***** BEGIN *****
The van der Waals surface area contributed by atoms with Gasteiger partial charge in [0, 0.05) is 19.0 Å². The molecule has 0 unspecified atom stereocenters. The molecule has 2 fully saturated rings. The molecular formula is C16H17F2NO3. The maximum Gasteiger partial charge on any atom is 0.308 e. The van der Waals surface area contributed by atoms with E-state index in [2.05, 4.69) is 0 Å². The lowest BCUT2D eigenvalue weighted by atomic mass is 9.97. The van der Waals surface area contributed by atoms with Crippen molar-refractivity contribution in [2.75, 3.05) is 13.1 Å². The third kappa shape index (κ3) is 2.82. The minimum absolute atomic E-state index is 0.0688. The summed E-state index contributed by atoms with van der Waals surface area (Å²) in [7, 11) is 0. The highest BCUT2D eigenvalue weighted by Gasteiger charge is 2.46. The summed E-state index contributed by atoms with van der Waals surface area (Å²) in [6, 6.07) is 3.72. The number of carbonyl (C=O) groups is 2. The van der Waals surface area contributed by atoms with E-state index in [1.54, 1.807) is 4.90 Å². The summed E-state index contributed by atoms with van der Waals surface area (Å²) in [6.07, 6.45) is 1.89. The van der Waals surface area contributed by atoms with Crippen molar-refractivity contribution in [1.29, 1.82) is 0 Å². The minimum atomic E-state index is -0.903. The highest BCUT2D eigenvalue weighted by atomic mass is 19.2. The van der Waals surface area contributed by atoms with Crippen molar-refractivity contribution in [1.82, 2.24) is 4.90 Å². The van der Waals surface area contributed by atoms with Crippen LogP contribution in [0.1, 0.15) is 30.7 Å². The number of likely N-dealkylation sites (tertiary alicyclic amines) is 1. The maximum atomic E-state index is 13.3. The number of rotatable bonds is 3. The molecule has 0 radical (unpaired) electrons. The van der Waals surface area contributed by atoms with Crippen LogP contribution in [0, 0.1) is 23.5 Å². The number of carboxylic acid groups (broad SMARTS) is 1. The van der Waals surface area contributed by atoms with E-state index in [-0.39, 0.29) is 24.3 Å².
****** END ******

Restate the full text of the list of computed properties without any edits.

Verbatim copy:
The van der Waals surface area contributed by atoms with Gasteiger partial charge in [0, 0.05) is 19.0 Å². The molecule has 0 unspecified atom stereocenters. The molecule has 2 fully saturated rings. The molecular formula is C16H17F2NO3. The maximum Gasteiger partial charge on any atom is 0.308 e. The van der Waals surface area contributed by atoms with E-state index in [2.05, 4.69) is 0 Å². The lowest BCUT2D eigenvalue weighted by atomic mass is 9.97. The van der Waals surface area contributed by atoms with Crippen molar-refractivity contribution in [2.75, 3.05) is 13.1 Å². The third kappa shape index (κ3) is 2.82. The minimum absolute atomic E-state index is 0.0688. The summed E-state index contributed by atoms with van der Waals surface area (Å²) in [7, 11) is 0. The highest BCUT2D eigenvalue weighted by Gasteiger charge is 2.46. The summed E-state index contributed by atoms with van der Waals surface area (Å²) in [6, 6.07) is 3.72. The number of carbonyl (C=O) groups is 2. The van der Waals surface area contributed by atoms with E-state index in [1.54, 1.807) is 4.90 Å². The summed E-state index contributed by atoms with van der Waals surface area (Å²) in [6.07, 6.45) is 1.89. The van der Waals surface area contributed by atoms with Crippen molar-refractivity contribution in [1.29, 1.82) is 0 Å². The minimum atomic E-state index is -0.903. The highest BCUT2D eigenvalue weighted by atomic mass is 19.2. The van der Waals surface area contributed by atoms with Crippen molar-refractivity contribution in [1.82, 2.24) is 4.90 Å². The van der Waals surface area contributed by atoms with Crippen LogP contribution in [0.1, 0.15) is 30.7 Å². The number of likely N-dealkylation sites (tertiary alicyclic amines) is 1. The maximum atomic E-state index is 13.3. The number of rotatable bonds is 3. The molecule has 0 radical (unpaired) electrons. The van der Waals surface area contributed by atoms with Crippen LogP contribution in [0, 0.1) is 23.5 Å². The number of carboxylic acid groups (broad SMARTS) is 1. The van der Waals surface area contributed by atoms with E-state index in [-0.39, 0.29) is 24.3 Å².